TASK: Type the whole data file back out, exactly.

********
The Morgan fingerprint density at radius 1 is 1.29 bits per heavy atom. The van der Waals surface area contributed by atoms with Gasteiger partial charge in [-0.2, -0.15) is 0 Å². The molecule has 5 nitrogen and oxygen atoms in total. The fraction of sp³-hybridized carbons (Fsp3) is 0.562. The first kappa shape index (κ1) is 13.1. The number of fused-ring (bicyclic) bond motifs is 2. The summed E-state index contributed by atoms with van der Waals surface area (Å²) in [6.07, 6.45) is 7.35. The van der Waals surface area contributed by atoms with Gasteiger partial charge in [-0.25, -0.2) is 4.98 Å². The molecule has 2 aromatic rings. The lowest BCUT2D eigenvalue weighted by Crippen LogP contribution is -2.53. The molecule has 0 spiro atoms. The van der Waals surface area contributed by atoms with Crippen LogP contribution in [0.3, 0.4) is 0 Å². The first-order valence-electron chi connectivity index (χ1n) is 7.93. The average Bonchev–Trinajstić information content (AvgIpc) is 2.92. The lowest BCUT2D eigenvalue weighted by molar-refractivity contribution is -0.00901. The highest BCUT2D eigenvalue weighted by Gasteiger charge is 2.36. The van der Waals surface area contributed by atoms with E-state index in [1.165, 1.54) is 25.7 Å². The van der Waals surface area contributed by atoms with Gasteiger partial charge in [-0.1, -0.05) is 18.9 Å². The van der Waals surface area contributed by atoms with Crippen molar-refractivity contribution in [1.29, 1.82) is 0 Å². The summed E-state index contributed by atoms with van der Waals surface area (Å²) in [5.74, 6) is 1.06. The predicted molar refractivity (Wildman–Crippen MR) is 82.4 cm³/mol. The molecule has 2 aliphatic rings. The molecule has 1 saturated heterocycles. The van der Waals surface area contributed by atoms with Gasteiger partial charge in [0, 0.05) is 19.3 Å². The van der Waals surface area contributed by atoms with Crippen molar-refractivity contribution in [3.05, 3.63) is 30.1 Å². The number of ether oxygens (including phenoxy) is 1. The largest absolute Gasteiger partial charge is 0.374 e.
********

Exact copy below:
The Morgan fingerprint density at radius 1 is 1.29 bits per heavy atom. The van der Waals surface area contributed by atoms with Gasteiger partial charge in [-0.2, -0.15) is 0 Å². The molecule has 5 nitrogen and oxygen atoms in total. The fraction of sp³-hybridized carbons (Fsp3) is 0.562. The first kappa shape index (κ1) is 13.1. The number of fused-ring (bicyclic) bond motifs is 2. The summed E-state index contributed by atoms with van der Waals surface area (Å²) in [6.07, 6.45) is 7.35. The van der Waals surface area contributed by atoms with Gasteiger partial charge in [-0.25, -0.2) is 4.98 Å². The molecule has 2 aromatic rings. The lowest BCUT2D eigenvalue weighted by Crippen LogP contribution is -2.53. The molecule has 0 spiro atoms. The van der Waals surface area contributed by atoms with Crippen LogP contribution in [0.3, 0.4) is 0 Å². The first-order valence-electron chi connectivity index (χ1n) is 7.93. The average Bonchev–Trinajstić information content (AvgIpc) is 2.92. The lowest BCUT2D eigenvalue weighted by molar-refractivity contribution is -0.00901. The highest BCUT2D eigenvalue weighted by Gasteiger charge is 2.36. The van der Waals surface area contributed by atoms with E-state index in [1.165, 1.54) is 25.7 Å². The van der Waals surface area contributed by atoms with Gasteiger partial charge in [-0.1, -0.05) is 18.9 Å². The van der Waals surface area contributed by atoms with Crippen molar-refractivity contribution in [1.29, 1.82) is 0 Å². The summed E-state index contributed by atoms with van der Waals surface area (Å²) in [5.74, 6) is 1.06. The predicted molar refractivity (Wildman–Crippen MR) is 82.4 cm³/mol. The molecule has 2 aliphatic rings. The molecule has 1 saturated heterocycles. The van der Waals surface area contributed by atoms with Gasteiger partial charge in [0, 0.05) is 19.3 Å². The van der Waals surface area contributed by atoms with Crippen molar-refractivity contribution in [3.05, 3.63) is 30.1 Å². The number of ether oxygens (including phenoxy) is 1. The largest absolute Gasteiger partial charge is 0.374 e.